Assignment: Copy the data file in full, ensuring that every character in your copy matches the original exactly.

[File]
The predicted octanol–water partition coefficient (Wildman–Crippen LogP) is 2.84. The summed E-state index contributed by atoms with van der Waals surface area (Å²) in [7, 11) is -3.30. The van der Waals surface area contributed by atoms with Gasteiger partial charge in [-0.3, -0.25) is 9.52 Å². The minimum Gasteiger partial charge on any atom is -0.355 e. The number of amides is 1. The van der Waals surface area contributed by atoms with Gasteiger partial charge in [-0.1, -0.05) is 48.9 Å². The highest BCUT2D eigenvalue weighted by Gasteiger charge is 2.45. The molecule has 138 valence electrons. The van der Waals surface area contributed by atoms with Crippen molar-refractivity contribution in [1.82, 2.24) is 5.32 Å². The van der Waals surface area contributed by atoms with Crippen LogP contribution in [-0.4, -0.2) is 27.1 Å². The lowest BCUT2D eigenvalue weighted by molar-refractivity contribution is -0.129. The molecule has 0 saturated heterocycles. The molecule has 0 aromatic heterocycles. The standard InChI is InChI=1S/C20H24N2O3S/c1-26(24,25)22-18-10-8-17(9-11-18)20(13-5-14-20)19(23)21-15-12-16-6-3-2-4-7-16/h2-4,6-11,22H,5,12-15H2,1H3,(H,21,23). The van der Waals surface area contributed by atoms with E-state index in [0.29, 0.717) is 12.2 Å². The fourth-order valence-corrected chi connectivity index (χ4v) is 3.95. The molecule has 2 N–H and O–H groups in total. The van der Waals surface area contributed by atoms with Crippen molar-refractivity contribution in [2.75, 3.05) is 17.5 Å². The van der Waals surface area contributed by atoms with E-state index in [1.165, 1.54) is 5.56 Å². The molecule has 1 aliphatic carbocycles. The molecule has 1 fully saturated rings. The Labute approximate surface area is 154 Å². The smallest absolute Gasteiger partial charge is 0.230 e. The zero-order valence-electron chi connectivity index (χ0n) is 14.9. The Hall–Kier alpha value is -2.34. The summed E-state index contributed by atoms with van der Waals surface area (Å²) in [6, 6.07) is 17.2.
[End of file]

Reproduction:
The predicted octanol–water partition coefficient (Wildman–Crippen LogP) is 2.84. The summed E-state index contributed by atoms with van der Waals surface area (Å²) in [7, 11) is -3.30. The van der Waals surface area contributed by atoms with Gasteiger partial charge in [-0.3, -0.25) is 9.52 Å². The minimum Gasteiger partial charge on any atom is -0.355 e. The number of amides is 1. The van der Waals surface area contributed by atoms with Gasteiger partial charge in [-0.1, -0.05) is 48.9 Å². The highest BCUT2D eigenvalue weighted by Gasteiger charge is 2.45. The molecule has 138 valence electrons. The van der Waals surface area contributed by atoms with Crippen molar-refractivity contribution in [1.82, 2.24) is 5.32 Å². The van der Waals surface area contributed by atoms with Crippen LogP contribution in [-0.4, -0.2) is 27.1 Å². The lowest BCUT2D eigenvalue weighted by molar-refractivity contribution is -0.129. The molecule has 0 saturated heterocycles. The molecule has 0 aromatic heterocycles. The standard InChI is InChI=1S/C20H24N2O3S/c1-26(24,25)22-18-10-8-17(9-11-18)20(13-5-14-20)19(23)21-15-12-16-6-3-2-4-7-16/h2-4,6-11,22H,5,12-15H2,1H3,(H,21,23). The van der Waals surface area contributed by atoms with E-state index in [0.29, 0.717) is 12.2 Å². The fourth-order valence-corrected chi connectivity index (χ4v) is 3.95. The molecule has 2 N–H and O–H groups in total. The van der Waals surface area contributed by atoms with Crippen molar-refractivity contribution in [2.75, 3.05) is 17.5 Å². The van der Waals surface area contributed by atoms with E-state index in [1.165, 1.54) is 5.56 Å². The molecule has 1 aliphatic carbocycles. The molecule has 1 fully saturated rings. The Labute approximate surface area is 154 Å². The smallest absolute Gasteiger partial charge is 0.230 e. The zero-order valence-electron chi connectivity index (χ0n) is 14.9. The Hall–Kier alpha value is -2.34. The summed E-state index contributed by atoms with van der Waals surface area (Å²) in [6, 6.07) is 17.2.